Points of Agreement on the Right and the Left?
by Diane Lefer
Civil rights attorney Michelle Alexander reported in her book, The New Jim Crow: Mass Incarceration in the Age of Colorblindness, that largely as an intentional consequence of the war on drugs, there are more African American men under correctional control now than were enslaved in 1850. People of color have been rounded up en masse for relatively minor, non-violent drug offenses. Alexander concluded all this came about in part as a strategy to deprive African Americans of rights, including the right to vote.
William J. Stuntz, Harvard Law professor, evangelical Christian and self-identified conservative (who sadly died much too young, before his book, The Collapse of American Criminal Justice, was published in 2011) argued that black people are disproportionately imprisoned because they commit more crimes, that incarceration rates have risen in part because the system used to be too lenient, that incarceration keeps at least the incarcerated from committing more crimes, and that police carry out drug sweeps in certain neighborhoods as a strategy to get gang members off the streets when threats against witnesses and the no-snitch culture create daunting obstacles to the arrest and prosecution of violent criminals. Though Stuntz begins his book providing rational (non-racist) reasons for racial disparity, he does conclude the effects are racialized and lead to the collapse of the rule of law.
Given their different perspectives, it’s striking that both Alexander and Stuntz reach some of the same conclusions and identify some of the same systemic problems in the American way of criminal justice. Even more striking to me is that when I listened to the anti-prison activists and former prisoners who spoke on Saturday, March 24 at the Southern California Library in South LA as part of the Teach-In “Sex, Race, and Class: What Are the Terms of Unity?” I heard some unity between their ideas and Stuntz’s.
He would surely have characterized them as radicals. (Selma James, the keynote speaker for the Teach-In and editor of Mumia Abu-Jamal’s latest book, said the people inside prison “have a political education we all need. A lot of the leadership of our movement is inside. We need them and we need them out.”) The panelists would surely have strenuously disagreed with much of Stuntz’s book, but they are living examples of the injustice he identified in the system. This essay will consider how the activists’ experiences align with Stuntz’s critique.
Susan Burton went to prison six times for drug offenses during the years she was in despair and became addicted to crack cocaine after her 5-year-old son was killed, run over by a police car. It was only after serving the sixth sentence that she was able to access drug treatment. Today, as the founder of A New Way of Life, she runs five homes that provide housing for formerly incarcerated women in Los Angeles and she also works with All of Us or None, a group advocating for the rights of former prisoners who leave State custody with a record that often deprives them of the vote and stands in the way of employment even while they are barred from receiving food stamps or living in subsidized housing, all of which too often leads to their children being permanently taken from them.
“We have to disrupt the flow of what’s happening,” she said at the Teach-In. And her most disruptive idea is this one, aimed at throwing a monkey wrench into the process of mass incarceration: What if every person arrested refused plea bargain offers and instead demanded her or his Constitutional right to a trial? Right now, she said, when a prosecutor threatens you with a fifteen-year sentence but says you’ll only be locked up for two years if you waive a trial and plead guilty, of course people say, “Let me take the two because I’m scared of the 15. That’s what the system relies on.”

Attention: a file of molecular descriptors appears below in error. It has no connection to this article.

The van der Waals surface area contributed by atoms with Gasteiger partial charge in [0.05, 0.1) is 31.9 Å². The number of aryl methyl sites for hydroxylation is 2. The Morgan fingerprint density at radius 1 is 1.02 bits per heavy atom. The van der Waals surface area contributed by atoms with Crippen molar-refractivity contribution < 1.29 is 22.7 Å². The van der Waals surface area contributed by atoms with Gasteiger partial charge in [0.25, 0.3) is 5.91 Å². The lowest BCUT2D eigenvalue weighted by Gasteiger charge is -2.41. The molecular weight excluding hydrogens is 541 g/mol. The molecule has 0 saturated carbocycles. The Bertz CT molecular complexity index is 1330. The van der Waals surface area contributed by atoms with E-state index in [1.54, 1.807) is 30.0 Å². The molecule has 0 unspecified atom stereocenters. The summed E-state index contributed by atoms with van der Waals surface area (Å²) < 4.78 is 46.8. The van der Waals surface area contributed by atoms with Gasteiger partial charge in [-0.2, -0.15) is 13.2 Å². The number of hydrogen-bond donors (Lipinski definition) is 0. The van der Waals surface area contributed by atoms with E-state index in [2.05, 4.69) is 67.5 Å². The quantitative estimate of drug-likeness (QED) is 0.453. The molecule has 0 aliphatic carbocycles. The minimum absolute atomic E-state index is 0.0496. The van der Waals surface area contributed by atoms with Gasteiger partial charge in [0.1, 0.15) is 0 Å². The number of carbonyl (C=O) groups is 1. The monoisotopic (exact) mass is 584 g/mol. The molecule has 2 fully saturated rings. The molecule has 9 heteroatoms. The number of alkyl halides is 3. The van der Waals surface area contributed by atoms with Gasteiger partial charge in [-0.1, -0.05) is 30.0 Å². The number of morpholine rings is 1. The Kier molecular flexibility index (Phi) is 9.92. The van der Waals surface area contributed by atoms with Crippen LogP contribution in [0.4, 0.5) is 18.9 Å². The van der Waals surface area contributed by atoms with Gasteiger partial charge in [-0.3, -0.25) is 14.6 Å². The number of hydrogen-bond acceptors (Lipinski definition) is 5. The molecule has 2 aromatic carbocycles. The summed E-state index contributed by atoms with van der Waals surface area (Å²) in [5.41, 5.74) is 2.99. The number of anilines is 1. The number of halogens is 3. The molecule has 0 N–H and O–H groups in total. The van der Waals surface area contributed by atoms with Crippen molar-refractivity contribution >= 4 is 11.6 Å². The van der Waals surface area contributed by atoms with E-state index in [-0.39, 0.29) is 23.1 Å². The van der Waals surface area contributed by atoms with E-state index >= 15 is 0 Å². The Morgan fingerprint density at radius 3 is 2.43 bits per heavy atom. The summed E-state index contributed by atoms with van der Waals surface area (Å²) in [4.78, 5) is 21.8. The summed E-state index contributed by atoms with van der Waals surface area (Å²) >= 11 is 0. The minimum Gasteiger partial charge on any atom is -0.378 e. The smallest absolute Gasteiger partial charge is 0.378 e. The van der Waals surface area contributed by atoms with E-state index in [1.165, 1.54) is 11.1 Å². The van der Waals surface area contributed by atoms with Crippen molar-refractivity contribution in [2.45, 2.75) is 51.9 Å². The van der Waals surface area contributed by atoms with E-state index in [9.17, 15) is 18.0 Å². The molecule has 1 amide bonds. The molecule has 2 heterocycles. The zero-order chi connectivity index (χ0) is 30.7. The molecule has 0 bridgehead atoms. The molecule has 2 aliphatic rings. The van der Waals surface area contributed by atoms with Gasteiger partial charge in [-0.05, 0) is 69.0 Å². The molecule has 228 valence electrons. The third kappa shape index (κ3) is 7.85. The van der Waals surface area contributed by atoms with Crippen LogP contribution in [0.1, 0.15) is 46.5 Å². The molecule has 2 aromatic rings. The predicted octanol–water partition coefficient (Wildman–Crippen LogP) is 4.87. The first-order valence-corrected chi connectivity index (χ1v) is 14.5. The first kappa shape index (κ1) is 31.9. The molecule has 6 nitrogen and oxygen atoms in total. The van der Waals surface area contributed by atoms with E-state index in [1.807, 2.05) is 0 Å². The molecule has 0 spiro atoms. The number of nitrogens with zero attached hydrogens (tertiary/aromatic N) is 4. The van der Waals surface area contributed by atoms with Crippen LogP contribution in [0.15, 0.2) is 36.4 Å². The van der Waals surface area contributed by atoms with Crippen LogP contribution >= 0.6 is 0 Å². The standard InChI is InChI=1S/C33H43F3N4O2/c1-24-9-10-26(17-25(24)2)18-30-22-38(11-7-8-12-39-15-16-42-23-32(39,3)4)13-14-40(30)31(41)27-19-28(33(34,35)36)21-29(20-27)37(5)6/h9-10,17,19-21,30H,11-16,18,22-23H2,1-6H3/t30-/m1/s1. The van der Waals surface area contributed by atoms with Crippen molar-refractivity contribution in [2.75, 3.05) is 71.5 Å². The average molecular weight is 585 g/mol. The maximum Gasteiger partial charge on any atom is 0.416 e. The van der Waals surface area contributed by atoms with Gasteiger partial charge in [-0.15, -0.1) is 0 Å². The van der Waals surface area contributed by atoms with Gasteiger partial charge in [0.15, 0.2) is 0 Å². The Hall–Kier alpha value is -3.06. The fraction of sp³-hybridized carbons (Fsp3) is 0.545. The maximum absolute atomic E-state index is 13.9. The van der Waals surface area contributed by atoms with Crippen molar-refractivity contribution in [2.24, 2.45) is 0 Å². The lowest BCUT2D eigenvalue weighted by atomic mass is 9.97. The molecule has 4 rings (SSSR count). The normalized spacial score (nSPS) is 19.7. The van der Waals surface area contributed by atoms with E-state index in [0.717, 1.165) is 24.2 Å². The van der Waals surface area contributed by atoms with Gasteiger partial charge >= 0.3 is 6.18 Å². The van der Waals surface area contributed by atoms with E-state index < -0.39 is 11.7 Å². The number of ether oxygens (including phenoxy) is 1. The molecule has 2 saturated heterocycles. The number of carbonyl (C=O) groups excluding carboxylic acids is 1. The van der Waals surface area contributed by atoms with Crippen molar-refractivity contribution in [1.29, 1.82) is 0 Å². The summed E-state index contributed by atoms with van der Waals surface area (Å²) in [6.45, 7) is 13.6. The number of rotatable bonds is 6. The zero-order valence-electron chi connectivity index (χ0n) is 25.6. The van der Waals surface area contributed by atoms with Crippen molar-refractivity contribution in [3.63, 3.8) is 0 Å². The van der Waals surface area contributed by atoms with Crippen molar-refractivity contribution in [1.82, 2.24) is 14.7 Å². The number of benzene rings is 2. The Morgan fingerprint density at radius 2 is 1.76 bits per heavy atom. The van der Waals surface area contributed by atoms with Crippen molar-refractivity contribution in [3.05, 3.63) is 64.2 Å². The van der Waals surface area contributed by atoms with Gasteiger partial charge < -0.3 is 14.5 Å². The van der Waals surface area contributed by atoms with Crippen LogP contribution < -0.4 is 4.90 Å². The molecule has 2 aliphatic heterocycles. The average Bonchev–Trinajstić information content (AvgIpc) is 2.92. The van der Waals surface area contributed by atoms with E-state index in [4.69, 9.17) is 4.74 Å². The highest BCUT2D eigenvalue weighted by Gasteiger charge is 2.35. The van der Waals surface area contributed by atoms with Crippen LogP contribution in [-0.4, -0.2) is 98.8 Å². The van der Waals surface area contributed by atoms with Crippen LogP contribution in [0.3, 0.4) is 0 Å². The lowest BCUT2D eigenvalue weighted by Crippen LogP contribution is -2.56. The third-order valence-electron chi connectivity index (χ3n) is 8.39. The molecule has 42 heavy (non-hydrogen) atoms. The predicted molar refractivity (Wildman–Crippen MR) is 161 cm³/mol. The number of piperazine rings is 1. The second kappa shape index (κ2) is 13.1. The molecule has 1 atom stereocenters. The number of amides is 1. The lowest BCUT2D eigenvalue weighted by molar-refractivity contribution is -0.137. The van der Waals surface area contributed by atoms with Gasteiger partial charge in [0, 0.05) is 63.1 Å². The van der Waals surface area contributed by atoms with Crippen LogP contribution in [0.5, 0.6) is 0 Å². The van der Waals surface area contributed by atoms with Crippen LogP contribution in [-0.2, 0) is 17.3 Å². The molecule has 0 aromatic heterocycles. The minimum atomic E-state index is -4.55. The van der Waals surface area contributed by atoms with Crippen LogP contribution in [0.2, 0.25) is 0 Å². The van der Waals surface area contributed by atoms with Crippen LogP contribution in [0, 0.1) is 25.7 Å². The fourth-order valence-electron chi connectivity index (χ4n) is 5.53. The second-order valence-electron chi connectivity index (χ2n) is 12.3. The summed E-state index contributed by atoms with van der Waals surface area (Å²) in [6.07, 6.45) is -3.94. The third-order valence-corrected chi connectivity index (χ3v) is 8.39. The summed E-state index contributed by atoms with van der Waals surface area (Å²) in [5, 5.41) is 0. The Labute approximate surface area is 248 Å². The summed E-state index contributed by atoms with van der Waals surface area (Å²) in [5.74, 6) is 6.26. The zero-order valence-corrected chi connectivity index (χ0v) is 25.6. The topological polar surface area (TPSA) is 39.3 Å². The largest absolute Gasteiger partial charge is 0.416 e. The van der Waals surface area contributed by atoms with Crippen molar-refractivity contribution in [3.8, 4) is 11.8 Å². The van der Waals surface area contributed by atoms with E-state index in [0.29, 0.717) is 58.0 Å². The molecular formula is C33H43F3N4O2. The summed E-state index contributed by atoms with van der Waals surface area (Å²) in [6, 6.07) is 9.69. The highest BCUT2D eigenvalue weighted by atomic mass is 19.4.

Michelle Alexander wrote about Burton’s idea in an op-ed in the New York Times (“Go to Trial: Crash the Justice System”), because in a system in which more than 90% of criminal cases are resolved by guilty pleas, and resources are entirely lacking for the trials that defendants are entitled to, a complete breakdown is exactly what would happen.
What does Stuntz say? He puts the percentage of cases resolved by guilty pleas even higher — at 95%, most by plea bargains, and cites plea bargains as part of the greatest injustice. Unlike what we see each week on CSI, “noninvestigation is the norm.” Prosecutors clear cases through pleas but no one investigates to be sure the defendant is actually guilty — not the D.A. and not the indigent defendant’s appointed counsel who has only a brief time to represent the client. He writes, “punishment deters crimes only if crime, not innocence, receives punishment.” That is not happening.
Like many conservatives, Stuntz is withering in his criticism of the Warren Court’s decisions that protected the rights of criminal defendants, because this made the jobs of police and prosecutors much harder. But he also saw that by focusing on procedural safeguards — Did the defendant get a Miranda warning? Was there probable cause? Was evidence obtained through a proper search warrant? — the Court overlooked what was more important: The substance of justice. Search for the truth of either innocence or guilt. This is a critique people on the left will agree with as today we end up with Antonin Scalia asserting that as long as procedures have been followed correctly, “actual innocence” is no bar to execution.
The Court has mandated “due process” but not “equal protection.” And African Americans do not enjoy “equal protection of the law” in court or in low-income predominately black neighborhoods which he says are “under-policed” (while Susan Burton says they are “over-policed.”) But Stuntz’s point is that the police are present as a punitive force, not a protective one in African American neighborhoods: black-on-black crime is not prevented and is rarely punished. He urges more community policing and less SWAT.
In this respect, he is in line with civil rights attorney Connie Rice who has urged that the rewards structure within the Los Angeles police department be changed. An officer should move up in the ranks not for having the highest number of arrests but rather for bringing the incidence of crime down by being a stabilizing presence in the neighborhood.
While Stuntz has an idealized view of the police compared to the perspective of young people who are stopped and harassed daily on the way to school and to families mourning the death of an unarmed loved one shot by an officer, he stresses that the real decisionmaking power and severity doesn’t lie with the police but with prosecutors.